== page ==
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Pacific in the Press | Nov. 14, 2017

Nov 14, 2017

Quote of the week: It’s great for our students, taking what they learned in the classroom setting and directly impacting the community --Raj Patel, Fox 40 , Nov. 11

Here are examples of how University of the Pacific was represented in the news media in recent days:

"Grads make more after attending these California colleges, federal data show," The Sacramento Bee, Nov. 9, 2017: Pacific is No. 11 on the U.S. Department of Education College Scorecard website when using the "salary after attending" filter, meaning Pacific alumni make more money than graduates from such California universities as Golden Gate University, Cal-Poly, UC Berkeley, Charles R. Drew University of Medicine and Science, Pepperdine, University of San Francisco, University of San Diego, UCLA, UC San Diego and UC Davis. The story was also carried by KOVR (CBS, Sacramento-Stockton-Modesto) and rebroadcast on its sister station KMAX (CW, Sacramento-Stockton-Modesto).

"Why Hitler and Napoleon are partly to blame for your addiction to Nutella," International Business Times (London), Nov. 8, 2017: Comments made by Ken Albala of the Department of History and the Food Studies Program in a story were mentioned in this story. "My take on Turin and the whole kingdom of Savoy is that it was entirely under the sway of France in the 18th and 19th centuries," Albala told in the original story. "I wouldn't be surprised if you find the combination [of chocolate and hazelnuts] in France before Italy."

"The Clampers: A historical drinking society or a drinking historical society?," The Los Angeles Times, Nov. 13, 2017: Holt-Atherton Special Collection's Nicole Grady commented in this story about E. Clampus Vitus, a men's fraternal organization with chapters throughout Northern California. "The Clampers really like to promote the drunken historian persona ... but when it comes down to history, they are pretty serious, even though they might not pick the most conventional places," Grady told the LA Times. Holt-Atherton includes an extensive Clampers archive.

"'Il Trovatore' in good hands at Academy of Vocal Arts," The Inquirer (Philadelphia), Nov. 8, 2017: Very nice mention of Hannah Ludwig '14 in the Academy of Vocal Arts production of "Il Trovatore": "The most finished and alluring voice belonged to Hannah Ludwig as Azucena, the infamous gypsy, with a rich-toned instrument that did fine with the big tunes assigned to her character but that was even better when revealing the soul of the character in recitatives, which had an ideal balance of lyricism and rhetoric. For her, surface elements of the character were only a doorway to what's underneath, which is exactly what makes the theatrical absurdity of mid-period Verdi operas completely excusable." The DC Metro Theater Arts also took notice: "Hannah Ludwig is sensational as Azucena. The mezzo, in her fourth and final year at AVA, sings the role beautifully, with no screaming or barking yet with powerful, dramatic chest tones. There's smooth transition as Ludwig navigates from thrilling top notes down the scale to deep tones at the bottom."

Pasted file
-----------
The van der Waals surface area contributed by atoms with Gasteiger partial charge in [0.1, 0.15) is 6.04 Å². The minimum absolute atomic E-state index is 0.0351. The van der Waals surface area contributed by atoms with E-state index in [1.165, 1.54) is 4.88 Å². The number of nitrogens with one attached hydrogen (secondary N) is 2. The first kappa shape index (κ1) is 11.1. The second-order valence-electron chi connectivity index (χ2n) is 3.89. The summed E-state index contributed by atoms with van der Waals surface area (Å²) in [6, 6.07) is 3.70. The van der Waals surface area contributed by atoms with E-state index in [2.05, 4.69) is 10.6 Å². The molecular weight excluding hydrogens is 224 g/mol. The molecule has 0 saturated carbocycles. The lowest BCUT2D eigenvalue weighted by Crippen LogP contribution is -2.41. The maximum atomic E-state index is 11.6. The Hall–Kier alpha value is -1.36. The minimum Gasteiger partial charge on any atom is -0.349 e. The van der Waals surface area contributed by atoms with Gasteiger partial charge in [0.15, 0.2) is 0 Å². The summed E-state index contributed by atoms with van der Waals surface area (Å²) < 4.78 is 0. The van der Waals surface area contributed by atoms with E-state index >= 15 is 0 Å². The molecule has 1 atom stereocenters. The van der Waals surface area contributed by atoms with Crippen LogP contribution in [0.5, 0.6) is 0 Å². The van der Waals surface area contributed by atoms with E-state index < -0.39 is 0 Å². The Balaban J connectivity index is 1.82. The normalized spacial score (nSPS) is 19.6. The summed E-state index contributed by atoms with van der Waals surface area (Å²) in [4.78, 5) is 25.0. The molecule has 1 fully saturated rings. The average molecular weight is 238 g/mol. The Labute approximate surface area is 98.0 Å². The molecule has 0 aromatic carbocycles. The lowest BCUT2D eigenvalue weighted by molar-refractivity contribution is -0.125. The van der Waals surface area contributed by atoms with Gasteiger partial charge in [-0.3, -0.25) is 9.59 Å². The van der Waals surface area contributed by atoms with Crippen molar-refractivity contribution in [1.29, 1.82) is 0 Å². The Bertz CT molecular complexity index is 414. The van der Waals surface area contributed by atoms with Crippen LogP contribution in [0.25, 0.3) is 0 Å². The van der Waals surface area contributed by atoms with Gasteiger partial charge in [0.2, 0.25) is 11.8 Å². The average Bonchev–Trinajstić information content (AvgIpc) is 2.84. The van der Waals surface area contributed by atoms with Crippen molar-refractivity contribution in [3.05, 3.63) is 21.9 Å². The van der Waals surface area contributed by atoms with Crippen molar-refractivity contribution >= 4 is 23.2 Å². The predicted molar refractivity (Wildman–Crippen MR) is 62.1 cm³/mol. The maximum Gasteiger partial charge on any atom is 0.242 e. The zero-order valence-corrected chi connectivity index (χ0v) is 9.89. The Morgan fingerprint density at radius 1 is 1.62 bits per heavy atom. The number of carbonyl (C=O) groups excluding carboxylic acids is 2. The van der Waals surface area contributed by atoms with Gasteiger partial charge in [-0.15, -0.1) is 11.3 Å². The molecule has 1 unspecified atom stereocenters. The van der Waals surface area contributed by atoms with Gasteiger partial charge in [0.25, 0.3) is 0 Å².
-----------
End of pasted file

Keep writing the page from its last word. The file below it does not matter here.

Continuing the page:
"Free Screenings from UOP students," Fox 40 (Sacramento-Stockton-Modesto), Nov. 11, 2017: Raj Patel with the Thomas J. Long School of Pharmacy and Health Sciences was interviewed in this story about student pharmacists being in Carmichael to provide health screenings and help Medicare beneficiaries save in out-of-pocket expenses. In the past decade, student pharmacists have helped beneficiaries save $5.7 million.

"College workshops," KCRA (NBC, Sacramento-Stockton-Modesto), Nov. 12, 2017: The 15th annual Student Financial Aid and College Awareness Workshop at Pacific was featured in several morning stories. Freshman Greg Zavala '21 was interviewed and talked about what he got from the workshop he attended before coming to Pacific as a student. Ines Ruiz-Huston, Pacific's Latino Community Outreach coordinator, was interviewed for another story on the event. Stories were broadcast several times leading up to the event.

"A three-state solution with Stockton as the capital," The Record, Nov. 12, 2017: The Center for Business and Policy Research's Jeff Michael commented in this column on Tim Draper's proposal to split California into three states. "I actually like the fact that he split the San Joaquin Valley at Merced and put it into Northern California," Michael told The Record. "There's no significant economic linkages between the northern San Joaquin Valley and Fresno, Bakersfield and those parts of the Valley. ... The growing linkages are north. That's where the future is."

"Pacific presenting a feast for Beethoven lovers," The Record, Nov. 9, 2017: Nicolas Waldvogel, director of Pacific's Symphony Orchestra, commented on the orchestra's two-part performance Saturday - 4-6:15 p.m. and 8-9:15 p.m. - of several Beethoven pieces. "It's nice once a year to have something out of the ordinary," Waldvogel told The Record. "This is a lot of music and it forces (students) to rise to the challenge. When you've got a project that is not impossible, but is a stretch, you see great improvement in the students. It's fantastic. I'm always on the lookout for things like this, unusual projects that will stretch the students' ability." The Conservatory's Sonia Leong, Frank Wiens and Sabine Klein also performed during the concert.

"Compromise and Gridlock in the Legislative Process,", Nov. 6, 2017: McGeorge adjunct professors Thomas Nussbaum and Chris Micheli wrote a piece on the legislative gridlock and compromise from basic, philosophical and historical perspectives.

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